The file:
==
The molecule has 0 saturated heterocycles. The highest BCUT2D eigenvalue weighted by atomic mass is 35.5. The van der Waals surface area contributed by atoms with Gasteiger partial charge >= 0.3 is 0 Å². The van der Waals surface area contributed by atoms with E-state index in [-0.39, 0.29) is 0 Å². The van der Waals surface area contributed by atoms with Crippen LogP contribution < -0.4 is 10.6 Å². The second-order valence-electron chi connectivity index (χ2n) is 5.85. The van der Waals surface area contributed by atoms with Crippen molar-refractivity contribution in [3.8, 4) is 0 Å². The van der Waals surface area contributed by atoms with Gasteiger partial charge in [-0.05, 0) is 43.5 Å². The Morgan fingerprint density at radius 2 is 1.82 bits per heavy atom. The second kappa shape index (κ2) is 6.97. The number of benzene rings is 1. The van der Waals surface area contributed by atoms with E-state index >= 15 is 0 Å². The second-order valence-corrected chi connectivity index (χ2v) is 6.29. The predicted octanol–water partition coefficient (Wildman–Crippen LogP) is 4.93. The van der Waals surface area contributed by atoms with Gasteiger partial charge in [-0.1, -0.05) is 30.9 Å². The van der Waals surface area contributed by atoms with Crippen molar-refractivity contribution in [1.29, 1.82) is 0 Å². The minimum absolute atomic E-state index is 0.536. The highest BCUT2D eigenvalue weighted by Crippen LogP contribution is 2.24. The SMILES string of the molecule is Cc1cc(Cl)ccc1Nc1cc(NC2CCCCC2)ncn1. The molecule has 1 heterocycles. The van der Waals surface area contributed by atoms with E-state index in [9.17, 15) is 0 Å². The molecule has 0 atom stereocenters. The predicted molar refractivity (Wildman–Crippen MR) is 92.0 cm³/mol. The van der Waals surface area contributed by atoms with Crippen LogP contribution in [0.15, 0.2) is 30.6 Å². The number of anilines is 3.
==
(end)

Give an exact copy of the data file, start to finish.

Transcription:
The molecule has 0 saturated heterocycles. The highest BCUT2D eigenvalue weighted by atomic mass is 35.5. The van der Waals surface area contributed by atoms with Gasteiger partial charge >= 0.3 is 0 Å². The van der Waals surface area contributed by atoms with E-state index in [-0.39, 0.29) is 0 Å². The van der Waals surface area contributed by atoms with Crippen LogP contribution < -0.4 is 10.6 Å². The second-order valence-electron chi connectivity index (χ2n) is 5.85. The van der Waals surface area contributed by atoms with Crippen molar-refractivity contribution in [3.8, 4) is 0 Å². The van der Waals surface area contributed by atoms with Gasteiger partial charge in [-0.05, 0) is 43.5 Å². The Morgan fingerprint density at radius 2 is 1.82 bits per heavy atom. The second kappa shape index (κ2) is 6.97. The number of benzene rings is 1. The van der Waals surface area contributed by atoms with E-state index >= 15 is 0 Å². The second-order valence-corrected chi connectivity index (χ2v) is 6.29. The predicted octanol–water partition coefficient (Wildman–Crippen LogP) is 4.93. The van der Waals surface area contributed by atoms with Gasteiger partial charge in [-0.1, -0.05) is 30.9 Å². The van der Waals surface area contributed by atoms with Crippen molar-refractivity contribution in [1.29, 1.82) is 0 Å². The minimum absolute atomic E-state index is 0.536. The highest BCUT2D eigenvalue weighted by Crippen LogP contribution is 2.24. The SMILES string of the molecule is Cc1cc(Cl)ccc1Nc1cc(NC2CCCCC2)ncn1. The molecule has 1 heterocycles. The van der Waals surface area contributed by atoms with E-state index in [9.17, 15) is 0 Å². The molecule has 0 atom stereocenters. The predicted molar refractivity (Wildman–Crippen MR) is 92.0 cm³/mol. The van der Waals surface area contributed by atoms with Crippen LogP contribution in [0.15, 0.2) is 30.6 Å². The number of anilines is 3.